When we left Perth, we flew the 3.5 hours north to Darwin. It was not what I expected. I had imagined a small, rundown town, hot and humid and sandy. I found a medium-sized city that combined new buildings with old, and which was hot and humid but tree lined.
We were particularly impressed with the waterfront areas, which featured new apartment buildings, grass-lined lagoons, and Sunday markets that incorporated food stalls from some 12 or more countries. I wish we'd timed our wandering of them to coincide with dinner.
Our first afternoon was limited to walking the city, taking in the main streets and buildings, and marveling at the number of tourists we encountered. Darwin has a lot of backpackers! I had expected to see more Indigenous Australians, and was saddened to find that those I did see were likely to be begging or otherwise on the streets. [Edit: I realised this sentence wasn't quite accurate. We did see lots of Indigenous Australians but generally they were clustered on the streets and not involved in shops / businesses / employment / moneyed occupations.] I need some more time to sort through my thoughts on this topic, and will return to the issue in a later post. It is bigger than I can fit in today.
|Christchurch Cathedral (not the New Zealand one!).|
One of the features of Darwin is the damage caused by the infamous Cyclone Tracey of 1974. Many of the traditional stone buildings were damaged or ruined during the storm, resulting in a cathedral (above) that adds modern to old and a town hall (below) that is a little sad.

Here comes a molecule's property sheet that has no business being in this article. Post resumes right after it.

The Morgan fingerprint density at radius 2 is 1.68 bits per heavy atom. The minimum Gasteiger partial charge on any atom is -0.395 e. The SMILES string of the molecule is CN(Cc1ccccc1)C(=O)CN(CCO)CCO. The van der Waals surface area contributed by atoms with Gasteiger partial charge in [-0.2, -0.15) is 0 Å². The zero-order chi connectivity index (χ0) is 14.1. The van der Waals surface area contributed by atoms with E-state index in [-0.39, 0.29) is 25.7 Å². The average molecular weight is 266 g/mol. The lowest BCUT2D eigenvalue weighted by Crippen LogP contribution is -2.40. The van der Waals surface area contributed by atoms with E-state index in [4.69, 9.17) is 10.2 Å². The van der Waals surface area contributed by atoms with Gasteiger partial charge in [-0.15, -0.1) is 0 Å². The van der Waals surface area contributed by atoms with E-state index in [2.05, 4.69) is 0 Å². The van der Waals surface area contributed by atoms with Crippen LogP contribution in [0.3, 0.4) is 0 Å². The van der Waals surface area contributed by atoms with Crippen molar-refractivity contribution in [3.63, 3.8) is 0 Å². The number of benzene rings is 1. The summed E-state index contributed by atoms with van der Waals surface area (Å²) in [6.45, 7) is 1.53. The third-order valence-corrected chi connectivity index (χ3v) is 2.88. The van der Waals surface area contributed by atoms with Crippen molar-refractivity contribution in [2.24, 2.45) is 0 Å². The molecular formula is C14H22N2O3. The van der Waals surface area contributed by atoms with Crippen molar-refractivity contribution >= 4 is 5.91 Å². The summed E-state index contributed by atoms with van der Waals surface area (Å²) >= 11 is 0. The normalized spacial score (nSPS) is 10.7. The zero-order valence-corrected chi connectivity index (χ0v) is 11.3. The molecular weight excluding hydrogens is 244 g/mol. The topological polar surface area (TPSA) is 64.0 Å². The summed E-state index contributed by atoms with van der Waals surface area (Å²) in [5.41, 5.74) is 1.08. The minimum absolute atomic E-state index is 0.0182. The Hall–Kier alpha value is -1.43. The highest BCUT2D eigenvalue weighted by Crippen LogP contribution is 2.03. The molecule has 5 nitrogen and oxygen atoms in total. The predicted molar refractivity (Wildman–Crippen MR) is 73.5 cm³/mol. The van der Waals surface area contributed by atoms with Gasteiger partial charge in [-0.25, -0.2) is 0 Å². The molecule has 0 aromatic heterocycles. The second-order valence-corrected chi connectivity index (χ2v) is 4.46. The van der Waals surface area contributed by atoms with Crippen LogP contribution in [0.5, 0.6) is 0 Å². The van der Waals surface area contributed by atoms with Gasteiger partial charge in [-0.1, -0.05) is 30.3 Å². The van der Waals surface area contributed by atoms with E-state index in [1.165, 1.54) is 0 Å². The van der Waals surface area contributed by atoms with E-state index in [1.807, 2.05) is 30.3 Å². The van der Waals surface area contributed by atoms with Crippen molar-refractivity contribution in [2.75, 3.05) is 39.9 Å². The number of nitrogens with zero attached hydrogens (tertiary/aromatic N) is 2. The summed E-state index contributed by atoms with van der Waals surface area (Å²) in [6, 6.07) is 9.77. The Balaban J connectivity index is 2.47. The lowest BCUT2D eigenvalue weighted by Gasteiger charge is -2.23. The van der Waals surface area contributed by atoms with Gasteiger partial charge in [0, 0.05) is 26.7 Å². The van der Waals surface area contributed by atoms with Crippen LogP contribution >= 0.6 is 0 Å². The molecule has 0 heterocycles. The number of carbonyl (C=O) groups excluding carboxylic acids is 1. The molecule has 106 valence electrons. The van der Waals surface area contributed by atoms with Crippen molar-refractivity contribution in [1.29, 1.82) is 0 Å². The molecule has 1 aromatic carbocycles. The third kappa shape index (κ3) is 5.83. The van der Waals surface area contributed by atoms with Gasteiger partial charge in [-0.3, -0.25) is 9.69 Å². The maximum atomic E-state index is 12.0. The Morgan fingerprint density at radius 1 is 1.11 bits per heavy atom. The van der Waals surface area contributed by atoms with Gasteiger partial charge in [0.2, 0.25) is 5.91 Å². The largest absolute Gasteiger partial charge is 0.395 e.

|Old town hall.|
As our first evening drew to a close, we started looking for dinner options. As is my tendency, I had looked for vegetarian options online ahead of time, but failed to find any inspiring suggestions for dinners in the city. Without any guidance, we went by street-side menus and what we happened to stumble across. That first evening, this approach resulted in Cafe Uno, an Italian restaurant on the main street. We weren't particularly hungry after a morning of travel and a late lunch, and the offerings of bruchetta and soup sounded appealing. On looking at Trip Advisor now, I note that Cafe Uno is terribly reviewed and if I'd noted the comments ahead of time I would have steered us away! Our experience wasn't as bad as some of those mentioned, but the restaurant wasn't overly inspiring either. I enjoyed my minestrone soup but Mr Bite found his bruchetta to be average at best, and we were unimpressed with the 5% surcharge for paying with eftpos (not credit cards, just eftpos).